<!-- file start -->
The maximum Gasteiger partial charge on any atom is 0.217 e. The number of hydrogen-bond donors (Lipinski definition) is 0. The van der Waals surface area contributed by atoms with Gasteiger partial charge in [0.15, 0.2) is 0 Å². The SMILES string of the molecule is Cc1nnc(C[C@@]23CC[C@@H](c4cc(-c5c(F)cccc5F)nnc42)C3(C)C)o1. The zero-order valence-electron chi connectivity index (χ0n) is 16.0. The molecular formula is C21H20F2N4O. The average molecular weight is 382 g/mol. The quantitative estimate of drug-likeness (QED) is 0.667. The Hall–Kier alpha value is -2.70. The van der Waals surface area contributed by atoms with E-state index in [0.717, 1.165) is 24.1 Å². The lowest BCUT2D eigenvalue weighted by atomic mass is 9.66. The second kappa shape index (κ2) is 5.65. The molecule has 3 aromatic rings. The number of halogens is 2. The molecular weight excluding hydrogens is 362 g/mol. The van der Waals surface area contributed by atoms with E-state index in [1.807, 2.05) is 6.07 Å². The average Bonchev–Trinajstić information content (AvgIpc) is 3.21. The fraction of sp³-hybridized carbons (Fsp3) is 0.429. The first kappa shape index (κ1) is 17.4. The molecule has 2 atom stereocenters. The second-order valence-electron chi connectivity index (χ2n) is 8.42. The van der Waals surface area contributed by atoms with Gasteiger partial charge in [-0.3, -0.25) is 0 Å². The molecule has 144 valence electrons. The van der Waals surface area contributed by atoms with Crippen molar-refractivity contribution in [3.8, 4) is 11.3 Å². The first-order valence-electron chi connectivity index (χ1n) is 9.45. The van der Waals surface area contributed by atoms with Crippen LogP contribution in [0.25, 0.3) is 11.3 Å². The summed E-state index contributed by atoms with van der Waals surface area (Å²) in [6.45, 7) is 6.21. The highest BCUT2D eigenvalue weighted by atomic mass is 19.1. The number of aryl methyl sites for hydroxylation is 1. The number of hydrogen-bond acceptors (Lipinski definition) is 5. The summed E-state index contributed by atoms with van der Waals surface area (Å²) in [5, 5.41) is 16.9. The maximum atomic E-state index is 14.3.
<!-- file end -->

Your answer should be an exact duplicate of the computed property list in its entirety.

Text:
The maximum Gasteiger partial charge on any atom is 0.217 e. The number of hydrogen-bond donors (Lipinski definition) is 0. The van der Waals surface area contributed by atoms with Gasteiger partial charge in [0.15, 0.2) is 0 Å². The SMILES string of the molecule is Cc1nnc(C[C@@]23CC[C@@H](c4cc(-c5c(F)cccc5F)nnc42)C3(C)C)o1. The zero-order valence-electron chi connectivity index (χ0n) is 16.0. The molecular formula is C21H20F2N4O. The average molecular weight is 382 g/mol. The quantitative estimate of drug-likeness (QED) is 0.667. The Hall–Kier alpha value is -2.70. The van der Waals surface area contributed by atoms with E-state index in [0.717, 1.165) is 24.1 Å². The lowest BCUT2D eigenvalue weighted by atomic mass is 9.66. The second kappa shape index (κ2) is 5.65. The molecule has 3 aromatic rings. The number of halogens is 2. The molecular weight excluding hydrogens is 362 g/mol. The van der Waals surface area contributed by atoms with E-state index in [1.807, 2.05) is 6.07 Å². The average Bonchev–Trinajstić information content (AvgIpc) is 3.21. The fraction of sp³-hybridized carbons (Fsp3) is 0.429. The first kappa shape index (κ1) is 17.4. The molecule has 2 atom stereocenters. The second-order valence-electron chi connectivity index (χ2n) is 8.42. The van der Waals surface area contributed by atoms with Gasteiger partial charge in [-0.3, -0.25) is 0 Å². The molecule has 144 valence electrons. The van der Waals surface area contributed by atoms with Crippen molar-refractivity contribution in [3.8, 4) is 11.3 Å². The first-order valence-electron chi connectivity index (χ1n) is 9.45. The van der Waals surface area contributed by atoms with Crippen LogP contribution in [0.25, 0.3) is 11.3 Å². The summed E-state index contributed by atoms with van der Waals surface area (Å²) in [6.45, 7) is 6.21. The highest BCUT2D eigenvalue weighted by atomic mass is 19.1. The number of aryl methyl sites for hydroxylation is 1. The number of hydrogen-bond acceptors (Lipinski definition) is 5. The summed E-state index contributed by atoms with van der Waals surface area (Å²) in [5, 5.41) is 16.9. The maximum atomic E-state index is 14.3.